To be released Thursday, 9/4
I’m excited to announce my first collection of horror and southern gothic fiction short stories, Then Death Spoke, will be released on Amazon Thursday, 9/4.
These are NOT dark stories with “feel good,” happy endings, folks. These are your sick and twisted, double-up-on-the-Prozac stories. True escapism for the gothic *heart.*
To "lure" you in, I've included here an excerpt from one of my southern gothic pieces. The voice is a young teenage girl, battling feelings for a much older man from a very dark past.
Excerpt from, “I Never Met a Soldier I Didn’t Like” by LB Shaw
It was six months later when the unbelievable happened. I was at church and I had to go to the bathroom, but the upstairs bathrooms were full. I ran downstairs to the ones that hardly anyone ever used.
When I came out, low and behold if Eddie himself wasn’t standing there in the hallway, all alone, decked out in his Army uniform and everything. I almost fainted on the spot. Lord knows I had changed a lot since he last saw me, blooming in all the right ways as my best friend’s cousin had once said. When Eddie saw me, he looked at me like he was seeing me for the first time.
“Jolene, I… look at you. My, you’ve grown.” His eyes wandered right down to where they shouldn’t have but where I wanted them to, and I thought if he stared at me forever I’d never get tired of looking at his perfect face.
“Hi, Mr. Winthrop,” I sort of whispered and sort of blurted, still holding on to the formality of respecting my elders, even though in my head, I’d always called him Eddie. “How are you?” My palms were sweating up a storm and I thought my heart would bust right through the lace on my dress and splat all over the church floor.
“Going through a rough time, but I’m hanging on as best I can. How’s life treating you, darlin’?”
Eddie rubbed his hands together as he talked.
“Pretty good, I guess.” I searched his face for some clue that… well, I don’t know what sort of clue I was looking for. He just smiled softly, and I asked him what rough thing he was going through.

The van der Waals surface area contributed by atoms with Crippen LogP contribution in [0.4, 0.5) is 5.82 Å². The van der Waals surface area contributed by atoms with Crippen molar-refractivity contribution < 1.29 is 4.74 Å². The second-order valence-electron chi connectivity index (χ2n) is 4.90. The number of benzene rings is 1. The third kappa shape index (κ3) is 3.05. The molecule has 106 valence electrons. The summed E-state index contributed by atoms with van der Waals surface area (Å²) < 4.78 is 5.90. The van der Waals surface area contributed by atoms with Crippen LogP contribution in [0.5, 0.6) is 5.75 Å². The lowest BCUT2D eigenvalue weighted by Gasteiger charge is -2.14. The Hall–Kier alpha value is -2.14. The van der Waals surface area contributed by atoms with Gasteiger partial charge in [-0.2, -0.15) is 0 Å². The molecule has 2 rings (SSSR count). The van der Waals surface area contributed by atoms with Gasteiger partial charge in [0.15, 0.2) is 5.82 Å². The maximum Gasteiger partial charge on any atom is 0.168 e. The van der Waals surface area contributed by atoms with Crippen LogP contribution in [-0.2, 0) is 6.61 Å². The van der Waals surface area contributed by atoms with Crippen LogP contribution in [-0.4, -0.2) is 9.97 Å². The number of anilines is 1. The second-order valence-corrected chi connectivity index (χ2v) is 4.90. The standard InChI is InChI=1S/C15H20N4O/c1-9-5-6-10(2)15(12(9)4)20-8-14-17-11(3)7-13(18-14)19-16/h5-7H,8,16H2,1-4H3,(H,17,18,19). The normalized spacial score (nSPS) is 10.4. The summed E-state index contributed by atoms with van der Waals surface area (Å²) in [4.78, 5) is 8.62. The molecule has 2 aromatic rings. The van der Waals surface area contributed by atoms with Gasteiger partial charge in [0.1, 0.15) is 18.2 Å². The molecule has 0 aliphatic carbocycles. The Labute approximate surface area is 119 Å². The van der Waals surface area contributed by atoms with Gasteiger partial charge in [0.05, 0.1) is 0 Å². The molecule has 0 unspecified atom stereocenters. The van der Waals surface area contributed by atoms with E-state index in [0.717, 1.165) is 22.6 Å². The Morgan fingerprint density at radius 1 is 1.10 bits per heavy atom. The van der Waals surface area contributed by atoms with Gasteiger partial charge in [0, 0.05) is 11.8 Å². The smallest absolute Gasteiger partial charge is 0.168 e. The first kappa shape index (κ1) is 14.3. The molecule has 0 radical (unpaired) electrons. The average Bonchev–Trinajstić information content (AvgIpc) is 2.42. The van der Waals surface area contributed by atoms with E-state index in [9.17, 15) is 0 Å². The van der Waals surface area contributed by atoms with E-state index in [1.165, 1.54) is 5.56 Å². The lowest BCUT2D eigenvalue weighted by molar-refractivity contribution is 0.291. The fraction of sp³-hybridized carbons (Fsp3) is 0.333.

“You didn’t hear?” he asked. I shook my head.
“Oh, well don’t you worry your pretty little head about it. It’s all grown up stuff anyways.” He jerked his head around to peer down the dark hallway. “Say, I can’t stick around, but you wouldn’t want to do an old man a favor, would you?”
“Me?” I would have done just about anything for Eddie.
He laughed and asked me to meet him at his car after church, that he had something he wanted to give me.
“It’s something I brought back from Tennessee. It’s nothing bad, but I know your mama doesn’t approve of me giving you gifts.”
I told him I would be there or be square, and all through the sermon I could hardly wait to get out the doors. I looked around for Eddie, but I didn’t see him anywhere. He wasn’t kidding when he said he couldn’t stick around. I wondered what he was doing there to begin with, and why he didn’t just bring the gift inside to give me before he had to leave.
Since Mom and Dad usually went to the fellowship hall after Sunday sermon, I didn’t tell them a thing, just ran straight out to the overflow parking lot across the street where Eddie said he’d be waiting. When I saw his black Dodge, I got so nervous I almost turned back around. I think my heart couldn’t take how bad I wanted him.
I saw him sitting there in the driver’s seat as I came up to the car. His head was hanging down, and for a minute I thought he was asleep. When he saw me, he leaned over and opened the passenger door. I sat down next to him, and he started the car up to run the heat. It was so dad-burned cold. We sat there without saying a word for a good while. It felt so nice, just being near him again, that I didn’t mind the silence.
“I want to be a good man, you know,” he said.
“You are, Mr. Winthrop.”
“I wish you’d call me Eddie.”
He took a deep breath and looked over at the church, like what he needed to say was written on the steeple.
“When I was a little boy, my papa would beat my ass if I breathed wrong. I always said when I grew up, I’d make sure I never hurt no one. Especially someone I love. I really don’t understand how some men’s minds work.”
I looked at Eddie, trying to figure out what he was talking about, but really just having a hard time believing that he was back. I thought about everyone inside the church, and me, just having gotten done worshipping the Lord, sitting out here in the car, in the real world, discussing real adult stuff, my hormones trying to rage me right through the teenage years and into womanhood.
I watched his profile while his stare loomed ahead in the distance, maybe somewhere he wanted to be. I wanted to be there too. Eddie closed his eyes and put his hands on the steering wheel, gripping it so tight it squeaked.